It’s wonderful to see that despite all the absurdities that can sometimes go on in this country, America is still a place that’s aiming to do amazing things. It’s almost as if some citizens like to forget that the US was founded by immigrants. Anyway, with World Refugee Day now come and gone, it seems apt to dedicate at least one post on the United States’ naturalization process.
I was helping out at a free immigration legal clinic earlier this week and one of the most frequently asked questions I was hearing from the clients in attendance was whether or not an immigrant with a criminal record could still be eligible for US citizenship. Suffice to say, the answer to this question is complicated and often very fact-specific to each person. Answering it in any short form is next to impossible, and like every attorney present at that free clinic, any answer given was prefaced with a big “but.”
Why the big “but?” Because in today’s overly cautious and, some would say, xenophobic America, fear of terrorism has never been so great. Along those lines, the US Immigration and Customs Enforcement (formerly known as the US Immigration and Naturalization Service) has become much more diligent and strict on investigating immigration issues, especially those regarding naturalization. Other that being born into it, the path to become a US citizen was never an easy one, though now some immigration experts suggest it’s even harder in light of today’s immigration law reforms. Therefore, the best thing to do if you have a truly serious immigration issue is to sit down with a qualified immigration attorney and discuss your case.
The first thing you need to address if you’re an immigrant with a criminal record is whether or not you’re an illegal or legal immigrant. Generally, if a person has come into the US illegally, they are typically prohibited from applying for US citizenship on this ground alone and may also be subject to deportation. The reason is because illegal immigrants have not only violated US law by coming into the country without authorization, but they’ve also cut in line in front of all those immigrants who have applied for residency through the normal legal immigration process. This process is important to the US because it gives the government a chance to vet all potential immigrants prior to being allowed entry. Though its possible for ICE to choose not to deport an illegal immigrant, such decisions happen very rarely and usually only in extraordinary cases.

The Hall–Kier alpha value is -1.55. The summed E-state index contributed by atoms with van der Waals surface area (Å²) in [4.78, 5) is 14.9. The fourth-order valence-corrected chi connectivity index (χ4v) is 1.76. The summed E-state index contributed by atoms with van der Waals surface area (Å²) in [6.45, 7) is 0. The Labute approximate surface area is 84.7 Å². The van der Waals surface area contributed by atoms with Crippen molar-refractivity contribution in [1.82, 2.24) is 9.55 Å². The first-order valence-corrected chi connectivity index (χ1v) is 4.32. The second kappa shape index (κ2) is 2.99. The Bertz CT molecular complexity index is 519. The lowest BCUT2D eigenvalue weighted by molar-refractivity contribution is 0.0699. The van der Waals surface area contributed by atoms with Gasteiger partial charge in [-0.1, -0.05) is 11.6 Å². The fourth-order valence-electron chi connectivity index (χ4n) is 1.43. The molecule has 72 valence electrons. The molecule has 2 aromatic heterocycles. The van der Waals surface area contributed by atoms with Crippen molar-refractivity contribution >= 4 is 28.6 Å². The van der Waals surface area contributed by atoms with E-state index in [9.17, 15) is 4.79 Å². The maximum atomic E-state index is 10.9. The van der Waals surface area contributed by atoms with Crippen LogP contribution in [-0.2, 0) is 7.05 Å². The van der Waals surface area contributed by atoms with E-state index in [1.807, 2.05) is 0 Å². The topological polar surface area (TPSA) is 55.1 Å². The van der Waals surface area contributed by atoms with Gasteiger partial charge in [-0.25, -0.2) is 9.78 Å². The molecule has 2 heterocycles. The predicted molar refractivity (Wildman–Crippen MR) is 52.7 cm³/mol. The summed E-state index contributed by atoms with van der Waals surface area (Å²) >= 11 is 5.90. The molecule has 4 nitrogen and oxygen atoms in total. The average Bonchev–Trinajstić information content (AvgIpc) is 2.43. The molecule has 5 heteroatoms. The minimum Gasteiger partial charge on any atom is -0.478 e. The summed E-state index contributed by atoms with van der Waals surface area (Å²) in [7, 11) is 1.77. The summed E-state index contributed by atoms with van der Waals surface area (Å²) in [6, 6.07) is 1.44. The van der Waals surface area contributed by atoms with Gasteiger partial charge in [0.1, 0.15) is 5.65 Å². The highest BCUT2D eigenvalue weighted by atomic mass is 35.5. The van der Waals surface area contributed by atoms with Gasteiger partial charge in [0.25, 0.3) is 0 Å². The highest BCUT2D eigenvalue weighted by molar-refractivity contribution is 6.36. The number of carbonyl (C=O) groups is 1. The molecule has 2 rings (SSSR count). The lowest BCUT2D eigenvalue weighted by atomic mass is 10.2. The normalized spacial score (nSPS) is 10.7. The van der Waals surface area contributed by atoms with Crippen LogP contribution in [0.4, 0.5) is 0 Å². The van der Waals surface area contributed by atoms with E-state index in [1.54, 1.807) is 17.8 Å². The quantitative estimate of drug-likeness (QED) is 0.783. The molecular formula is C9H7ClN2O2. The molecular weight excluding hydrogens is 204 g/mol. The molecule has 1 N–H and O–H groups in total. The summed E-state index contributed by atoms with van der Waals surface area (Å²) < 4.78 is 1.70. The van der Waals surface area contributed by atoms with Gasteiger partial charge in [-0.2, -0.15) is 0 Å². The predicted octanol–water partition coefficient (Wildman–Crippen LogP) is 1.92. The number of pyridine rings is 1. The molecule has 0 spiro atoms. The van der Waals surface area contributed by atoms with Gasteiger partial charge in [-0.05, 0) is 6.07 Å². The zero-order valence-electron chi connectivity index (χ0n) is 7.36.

Next, you would have to determine the category of crime you were convicted of. Crimes of moral turpitude, meaning crimes that make you seem dishonest in character can immediately disqualify an immigrant from becoming a citizen. Moral turpitude crimes are very board. Everything from grand theft to prostitution to drug offenses, and even lying on a government form, are considered moral turpitude crimes. Furthermore, being convicted of this type of crime can also result in removal either through immediate court action or by way of denying green card renewal.
If you’re an illegal immigrant or were convicted of a moral turpitude crime, it’s possible that you can be denied naturalization. However, this is not to say it’s an absolute denial. There are exceptions and other factors that ICE and immigration courts consider when deciding whether to deny citizenship or deport an immigrant.
Immigration laws allow courts to consider good moral behavior on the part of the immigrant seeking citizenship. Helping out your community regularly or doing some sort of charity work that demonstrates good moral character is generally considered when a court is deciding on a potential deportee’s fate. Courts also take into account refugee and asylum status. Immigrants who were originally admitted under either of these criteria are usually viewed in a more sympathetic light because they’re home country is hostile to them. Also, courts will look at the amount and severity of the criminal convictions. The rule of thumb here is less is better. Usually first-time offenders who have completed their incarceration time without incident and have not committed any more crimes in at least 5 years prior to applying for citizenship and/or have had their original convictions set aside, are generally given more leniency regarding naturalization.
One of the most important exceptions for first time offender is the Federal First Time Offender Act. If an immigrant has only been convicted of one crime and the crime was regarding drug possession or drug use, that conviction may be set aside and not considered by ICE or the courts in an immigrant’s deportation or naturalization hearing.
As you can probably tell, this whole naturalization question is complicated. I can’t stress enough how important it is to consult with an immigration specialist regarding your specific case. This is one of those situations where everyone can be treated vastly differently depending on their case. But if you just can’t sleep at night because you’re terrified of what your future may hold, hopefully this post will help you catch a little more shut-eye.
And if this didn’t help, you can always try watching grass grow.
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